Something in the Air

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"Something in the Air"
ThunderclapNewman-SomethingintheAir.jpg
Single by Thunderclap Newman
from the album Hollywood Dream
B-side"Wilhelmina"
ReleasedMay 1969 (1969-05)
Length3:53
LabelTrack
Songwriter(s)
Producer(s)Pete Townshend
Thunderclap Newman singles chronology
"Something in the Air"
(1969)
"Accidents"
(1970)

"Something in the Air" is a song recorded by Thunderclap Newman, written by Speedy Keen who also sang the song. It was a No. 1 single for three weeks in the UK Singles Chart in July 1969.[1] The song has been used for films, television and adverts, and has been covered by several artists. The track was also included on Thunderclap Newman's only album release Hollywood Dream over a year later.

Background[edit]

In 1969, Pete Townshend, The Who's guitarist, was the catalyst behind the formation of the band. The concept was to create a band to perform songs written by drummer and singer Speedy Keen, who had written "Armenia City in the Sky", the first track on The Who Sell Out.[2] Townshend recruited jazz pianist Andy "Thunderclap" Newman (a friend from art college),[3] and 15-year-old Glaswegian guitarist Jimmy McCulloch, who subsequently played lead guitar in Paul McCartney's Wings.[4] Keen played the drums and sang the lead.

Production[edit]

Townshend produced the single,[5] arranged the strings, and played bass under the pseudonym Bijou Drains.[6] Originally titled "Revolution" but later renamed to avoid confusion with the Beatles' 1968 song of the same name, "Something in the Air" captured post-flower power rebellion, combining McCulloch's acoustic and electric guitars, Keen's drumming and falsetto vocals, and Newman's piano solo.

The song, beginning in E major, has three key changes, its second verse climbing to F-sharp major, and, via a roundabout transition, goes down to C major for Newman's barrelhouse piano solo. Following this, the last verse is, like the second, a tone above the previous verse, closing the song in A-flat major.[original research?]

Reception[edit]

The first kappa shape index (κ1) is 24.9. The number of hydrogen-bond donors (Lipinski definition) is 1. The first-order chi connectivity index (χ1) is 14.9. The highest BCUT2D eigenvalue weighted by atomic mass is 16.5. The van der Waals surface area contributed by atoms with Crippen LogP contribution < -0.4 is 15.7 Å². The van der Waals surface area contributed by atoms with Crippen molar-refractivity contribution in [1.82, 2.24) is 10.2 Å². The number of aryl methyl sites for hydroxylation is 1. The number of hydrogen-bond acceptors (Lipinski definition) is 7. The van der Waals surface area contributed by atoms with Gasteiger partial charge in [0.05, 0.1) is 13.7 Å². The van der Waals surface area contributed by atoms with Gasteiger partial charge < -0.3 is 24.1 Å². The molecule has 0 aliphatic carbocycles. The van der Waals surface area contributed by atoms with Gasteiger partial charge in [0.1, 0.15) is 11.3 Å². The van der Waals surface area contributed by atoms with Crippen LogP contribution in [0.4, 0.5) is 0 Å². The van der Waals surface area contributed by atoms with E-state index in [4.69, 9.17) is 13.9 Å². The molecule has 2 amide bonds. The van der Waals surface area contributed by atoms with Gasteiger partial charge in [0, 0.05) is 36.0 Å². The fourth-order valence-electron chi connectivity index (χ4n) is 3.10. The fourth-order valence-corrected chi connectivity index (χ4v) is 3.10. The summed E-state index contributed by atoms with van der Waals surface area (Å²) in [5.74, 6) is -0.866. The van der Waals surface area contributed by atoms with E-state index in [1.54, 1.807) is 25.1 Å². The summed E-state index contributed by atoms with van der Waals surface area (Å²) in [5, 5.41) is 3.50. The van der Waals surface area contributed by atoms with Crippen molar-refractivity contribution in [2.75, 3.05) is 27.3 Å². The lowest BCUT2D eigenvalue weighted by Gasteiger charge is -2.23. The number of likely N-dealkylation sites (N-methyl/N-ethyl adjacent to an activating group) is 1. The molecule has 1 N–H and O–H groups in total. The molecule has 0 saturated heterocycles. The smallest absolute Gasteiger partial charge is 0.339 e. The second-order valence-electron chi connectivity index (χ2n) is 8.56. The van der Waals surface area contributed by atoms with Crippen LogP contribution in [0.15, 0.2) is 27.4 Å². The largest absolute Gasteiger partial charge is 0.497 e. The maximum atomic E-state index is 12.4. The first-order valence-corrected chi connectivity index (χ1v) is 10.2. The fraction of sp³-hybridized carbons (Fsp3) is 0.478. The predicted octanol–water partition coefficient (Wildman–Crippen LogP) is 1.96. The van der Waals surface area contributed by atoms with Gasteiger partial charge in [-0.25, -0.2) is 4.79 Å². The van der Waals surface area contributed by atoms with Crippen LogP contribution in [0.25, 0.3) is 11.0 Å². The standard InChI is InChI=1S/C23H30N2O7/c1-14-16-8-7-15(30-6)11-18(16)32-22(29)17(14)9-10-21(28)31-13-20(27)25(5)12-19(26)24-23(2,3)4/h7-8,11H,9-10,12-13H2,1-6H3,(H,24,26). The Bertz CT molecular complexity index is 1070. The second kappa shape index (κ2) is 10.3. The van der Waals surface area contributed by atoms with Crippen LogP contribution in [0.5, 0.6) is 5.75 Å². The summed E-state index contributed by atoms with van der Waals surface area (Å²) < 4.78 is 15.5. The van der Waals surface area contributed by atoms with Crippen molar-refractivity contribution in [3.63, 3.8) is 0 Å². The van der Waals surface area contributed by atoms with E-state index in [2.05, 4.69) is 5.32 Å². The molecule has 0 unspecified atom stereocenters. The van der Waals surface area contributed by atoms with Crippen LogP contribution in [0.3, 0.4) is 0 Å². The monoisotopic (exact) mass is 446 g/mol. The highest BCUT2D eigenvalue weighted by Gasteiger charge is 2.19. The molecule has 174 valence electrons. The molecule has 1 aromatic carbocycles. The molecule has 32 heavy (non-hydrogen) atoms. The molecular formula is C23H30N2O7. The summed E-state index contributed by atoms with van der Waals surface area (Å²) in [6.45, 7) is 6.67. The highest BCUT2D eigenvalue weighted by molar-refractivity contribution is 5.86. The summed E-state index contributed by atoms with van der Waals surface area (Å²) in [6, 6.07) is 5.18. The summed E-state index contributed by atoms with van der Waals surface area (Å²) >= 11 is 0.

The single reached No. 1 in the UK Singles Chart just three weeks after release, holding off Elvis Presley in the process. The scale of the song's success surprised everyone and there were no plans to promote Thunderclap Newman with live performances. Eventually a line-up—augmented by Jim Pitman-Avory on bass and McCulloch's elder brother Jack on drums—played a handful of gigs. Personal records say the band played live only five times, although Keen referred to a two-month tour, playing "everywhere". In the UK, a follow-up single, "Accidents", came out only in May 1970 and charted at No. 46 for a week. An album, Hollywood Dream, peaked in Billboard at No. 163. Thus, the song and the band were forever linked as a one hit wonder. Labelle recorded an emotional cover of it alongside "The Revolution Will Not Be Televised" by Gil Scott-Heron for their 1973 album, Pressure Cookin'.

Personnel[edit]

Chart performance (Thunderclap Newman version)[edit]

Chart (1969) Peak
position
Netherlands (Single Top 100)[7] 9
UK Singles (OCC)[8] 1
US Billboard Hot 100[9] 37
West Germany (Official German Charts)[10] 13

Appearance in other media[edit]

"Something in the Air" by Thunderclap Newman appeared on the soundtracks of several films, such as The Magic Christian (1969), which helped the single reach No. 37 in the United States, and The Strawberry Statement (1970), which prompted a reissue of the single that "bubbled under" the Billboard Hot 100 at No. 120. It later appeared in Kingpin (1996), Almost Famous (2000), The Dish (2000), and The Girl Next Door (2004). It also appeared on and was the title of the second disc in the Deluxe Edition of the Easy Rider soundtrack.